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How to Exchange Money in Mexico (Getting Pesos)


mexican currency pesos coins and bills

Today we’re going to be talking about exchanging money in Mexico. W have dollars. We brought dollars to Mexico because we believe that in Mexico it will be easy to change dollars into pesos because it’s highly accepted. When I went to Costa Rica, I was able to use dollars absolutely everywhere. In nicaragua, they prefer dollars to cordobas. So I figured the same thing would be in Mexico.

Issues Exchanging Money in Mexico

How wrong were we? First, there’s nowhere to really exchange money at all. Like, we figured over the Mexican border while crossing. No, there’s nobody doing it at all. They are completely uninterested in buying your dollars.

As in, at one point, it was the place to do it. So they’re like, okay, go to the banks. We get to San Cristobal, we go to, like, six different banks. Nobody wants dollars. Not a single bank wants your dollars. No one changes dollars to pesos. So we are screwed because we only have dollars.

Credit Cards and Debit Cards

We have our credit cards and debit card. I’ve actually never had the need to really use my debit card when traveling to take money out of the ATM. So this time I’m like, all right, let’s do it. I found a bank. I got the money out. No problem.

They give up to, I think, 9000 pesos, which is almost $450 maximum that you could take out per day. So I took out the machine. Obviously, the bank itself told me a certain fee that will be charged. I have no problem with that. It still is a pretty good exchange rate.

Places to Exchange Money

We did find a place where they exchange money without passports or anything. I have $20 bills. The $20 bills are hated even more than the rest. The exchange rate, which is overall right now, as of today, is about 19 pesos. $87. They exchange 18 pesos if you have $50 or $100 bills, but it’s 17.8 if you have $ 20 for the pesos. So we did just another $100.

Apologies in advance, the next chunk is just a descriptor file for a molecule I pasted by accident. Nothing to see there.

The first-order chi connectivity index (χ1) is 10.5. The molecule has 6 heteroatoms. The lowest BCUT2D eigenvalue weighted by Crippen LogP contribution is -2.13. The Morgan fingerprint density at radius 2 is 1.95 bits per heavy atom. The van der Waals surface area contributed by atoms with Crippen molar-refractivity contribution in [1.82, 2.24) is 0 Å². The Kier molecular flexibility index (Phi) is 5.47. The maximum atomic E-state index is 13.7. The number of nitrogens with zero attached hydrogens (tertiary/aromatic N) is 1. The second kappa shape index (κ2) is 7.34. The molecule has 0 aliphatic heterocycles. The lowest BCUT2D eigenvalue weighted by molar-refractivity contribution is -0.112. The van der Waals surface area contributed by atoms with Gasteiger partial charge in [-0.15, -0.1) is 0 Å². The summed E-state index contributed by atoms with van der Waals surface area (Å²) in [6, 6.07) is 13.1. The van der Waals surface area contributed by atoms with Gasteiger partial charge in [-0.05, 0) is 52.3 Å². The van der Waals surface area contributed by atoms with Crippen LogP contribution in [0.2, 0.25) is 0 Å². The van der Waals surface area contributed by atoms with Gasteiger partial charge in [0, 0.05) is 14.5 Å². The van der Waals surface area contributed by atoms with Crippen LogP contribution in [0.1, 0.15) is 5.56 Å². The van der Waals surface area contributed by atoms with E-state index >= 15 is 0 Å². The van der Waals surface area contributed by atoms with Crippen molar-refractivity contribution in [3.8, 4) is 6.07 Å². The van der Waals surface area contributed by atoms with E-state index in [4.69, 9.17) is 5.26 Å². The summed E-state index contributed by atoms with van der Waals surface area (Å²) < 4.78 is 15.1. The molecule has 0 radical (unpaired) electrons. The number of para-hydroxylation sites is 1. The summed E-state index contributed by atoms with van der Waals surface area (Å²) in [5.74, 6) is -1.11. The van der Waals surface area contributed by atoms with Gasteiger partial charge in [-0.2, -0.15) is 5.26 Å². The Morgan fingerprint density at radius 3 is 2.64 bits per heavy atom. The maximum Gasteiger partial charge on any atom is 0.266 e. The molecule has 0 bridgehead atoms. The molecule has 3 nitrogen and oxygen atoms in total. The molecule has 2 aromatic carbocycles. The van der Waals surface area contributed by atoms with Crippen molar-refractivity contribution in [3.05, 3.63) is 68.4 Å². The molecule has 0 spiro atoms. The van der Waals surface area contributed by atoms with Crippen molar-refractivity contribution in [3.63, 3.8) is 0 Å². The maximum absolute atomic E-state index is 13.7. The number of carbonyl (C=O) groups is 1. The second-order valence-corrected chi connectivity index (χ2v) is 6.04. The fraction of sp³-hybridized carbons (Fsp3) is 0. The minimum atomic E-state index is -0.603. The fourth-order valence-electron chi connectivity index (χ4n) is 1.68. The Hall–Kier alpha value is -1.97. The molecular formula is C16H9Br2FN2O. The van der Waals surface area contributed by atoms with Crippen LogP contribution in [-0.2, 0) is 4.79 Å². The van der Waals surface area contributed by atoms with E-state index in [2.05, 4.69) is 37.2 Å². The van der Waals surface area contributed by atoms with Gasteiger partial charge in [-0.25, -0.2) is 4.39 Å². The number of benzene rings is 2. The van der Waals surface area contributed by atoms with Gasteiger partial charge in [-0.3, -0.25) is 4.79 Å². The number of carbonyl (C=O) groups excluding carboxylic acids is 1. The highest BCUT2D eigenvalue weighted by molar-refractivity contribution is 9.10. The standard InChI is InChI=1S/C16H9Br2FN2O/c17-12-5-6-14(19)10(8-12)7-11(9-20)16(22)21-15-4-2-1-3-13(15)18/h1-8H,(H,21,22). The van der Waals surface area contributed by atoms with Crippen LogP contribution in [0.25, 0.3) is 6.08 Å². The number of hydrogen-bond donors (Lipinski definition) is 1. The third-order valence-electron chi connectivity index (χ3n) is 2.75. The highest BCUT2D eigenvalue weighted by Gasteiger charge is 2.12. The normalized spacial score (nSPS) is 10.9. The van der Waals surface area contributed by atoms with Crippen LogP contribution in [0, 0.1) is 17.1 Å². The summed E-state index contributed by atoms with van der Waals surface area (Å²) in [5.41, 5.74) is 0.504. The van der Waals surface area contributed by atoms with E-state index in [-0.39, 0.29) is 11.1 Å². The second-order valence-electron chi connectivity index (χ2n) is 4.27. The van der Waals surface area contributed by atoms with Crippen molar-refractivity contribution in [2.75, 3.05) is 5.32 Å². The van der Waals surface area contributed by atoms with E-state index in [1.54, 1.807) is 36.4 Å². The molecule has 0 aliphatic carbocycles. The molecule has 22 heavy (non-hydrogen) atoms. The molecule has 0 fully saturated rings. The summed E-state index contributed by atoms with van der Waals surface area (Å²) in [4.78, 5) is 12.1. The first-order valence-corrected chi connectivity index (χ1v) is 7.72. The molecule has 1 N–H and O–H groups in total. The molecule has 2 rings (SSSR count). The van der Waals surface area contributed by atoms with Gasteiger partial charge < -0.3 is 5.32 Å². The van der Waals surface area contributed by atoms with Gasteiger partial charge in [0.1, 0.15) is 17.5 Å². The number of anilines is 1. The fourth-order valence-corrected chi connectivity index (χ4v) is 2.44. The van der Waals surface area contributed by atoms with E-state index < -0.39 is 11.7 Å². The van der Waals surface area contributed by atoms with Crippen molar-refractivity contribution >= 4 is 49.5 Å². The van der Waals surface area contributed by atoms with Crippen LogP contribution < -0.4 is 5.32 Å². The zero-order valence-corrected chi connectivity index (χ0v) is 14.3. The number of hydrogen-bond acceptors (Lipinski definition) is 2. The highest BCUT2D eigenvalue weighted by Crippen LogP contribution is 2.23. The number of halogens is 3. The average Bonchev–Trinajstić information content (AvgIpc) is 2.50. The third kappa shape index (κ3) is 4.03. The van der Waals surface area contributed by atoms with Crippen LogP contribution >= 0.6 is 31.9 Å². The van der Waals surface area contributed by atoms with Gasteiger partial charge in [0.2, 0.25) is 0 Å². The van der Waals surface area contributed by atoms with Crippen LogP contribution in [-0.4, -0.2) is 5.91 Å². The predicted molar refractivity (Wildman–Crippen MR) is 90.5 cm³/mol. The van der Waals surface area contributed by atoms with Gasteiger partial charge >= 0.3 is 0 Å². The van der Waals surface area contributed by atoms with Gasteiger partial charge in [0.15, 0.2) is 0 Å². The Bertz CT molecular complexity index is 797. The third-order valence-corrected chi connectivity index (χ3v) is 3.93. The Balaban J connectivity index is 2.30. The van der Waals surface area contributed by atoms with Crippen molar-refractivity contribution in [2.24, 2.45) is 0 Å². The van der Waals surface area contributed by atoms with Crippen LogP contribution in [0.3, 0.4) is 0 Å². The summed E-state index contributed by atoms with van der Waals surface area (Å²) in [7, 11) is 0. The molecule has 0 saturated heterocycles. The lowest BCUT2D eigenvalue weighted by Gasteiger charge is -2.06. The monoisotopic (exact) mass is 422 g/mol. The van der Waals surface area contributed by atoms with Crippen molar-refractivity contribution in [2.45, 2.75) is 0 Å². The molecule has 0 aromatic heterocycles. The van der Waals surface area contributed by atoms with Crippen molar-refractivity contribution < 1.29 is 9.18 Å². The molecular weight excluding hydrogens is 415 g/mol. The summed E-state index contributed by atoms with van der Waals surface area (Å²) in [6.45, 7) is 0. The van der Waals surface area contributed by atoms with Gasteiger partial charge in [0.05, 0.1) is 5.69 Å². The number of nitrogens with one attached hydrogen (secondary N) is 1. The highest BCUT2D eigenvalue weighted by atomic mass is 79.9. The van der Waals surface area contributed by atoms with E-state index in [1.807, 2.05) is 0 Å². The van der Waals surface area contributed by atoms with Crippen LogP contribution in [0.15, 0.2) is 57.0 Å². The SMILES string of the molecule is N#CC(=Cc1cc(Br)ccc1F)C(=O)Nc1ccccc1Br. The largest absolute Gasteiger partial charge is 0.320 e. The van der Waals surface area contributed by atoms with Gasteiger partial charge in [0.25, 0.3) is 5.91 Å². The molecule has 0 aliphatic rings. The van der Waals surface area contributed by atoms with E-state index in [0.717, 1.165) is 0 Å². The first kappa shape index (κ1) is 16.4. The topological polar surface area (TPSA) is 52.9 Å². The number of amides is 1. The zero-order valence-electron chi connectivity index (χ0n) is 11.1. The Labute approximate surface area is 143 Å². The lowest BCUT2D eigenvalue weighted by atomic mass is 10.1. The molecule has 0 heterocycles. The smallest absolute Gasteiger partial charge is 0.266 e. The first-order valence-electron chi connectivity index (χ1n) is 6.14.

I was kind of curious when I got back to check my bank to see how it went on the first day, it just showed me a really great exchange rate. It was almost 19 pesos, 80 centavos, no problem. But here’s the thing. The next day, I guess it takes 24 hours, one business day for the fees to come out.

Those fees got me to the point where now I am racing to see how to open up another bank account where I could do this. The bank in Mexico charged me $5 if I used a bank, which I didn’t know about. This is after I found out, after calling my bank, if I use the bank that is affiliated with my bank in the United States. Every bank all over the world has some affiliation, so you could find out regardless of what country you are in. They do credit me back that fee.

However, my personal bank charges me 3% international fee for whatever I take out. I had almost $20 in fees.

Here’s the thing guys. My husband is now using his Guatemalan debit card. Much better. So far we’ve had no fees, but we are testing it out.

Here is my huge recommendation

It doesn’t matter which country you live in because every country today has a debit card that you could use internationally. Find out what are the fees, and what banks are associated and affiliated with your bank, so you will get credit for using that ATM in that country. And most importantly of all, find out if you have international fees.

There are quite a lot that don’t have any international fees at all. So you don’t get charged and they credit you back your ATM fees.

All of this is easy to find out. I personally didn’t even bother asking because I’m shocked that any bank even charges international fees anymore. But I don’t use my credit cards for ATM withdrawals. So this is your huge homework. Before you go traveling, talk to your bank about your debit card.

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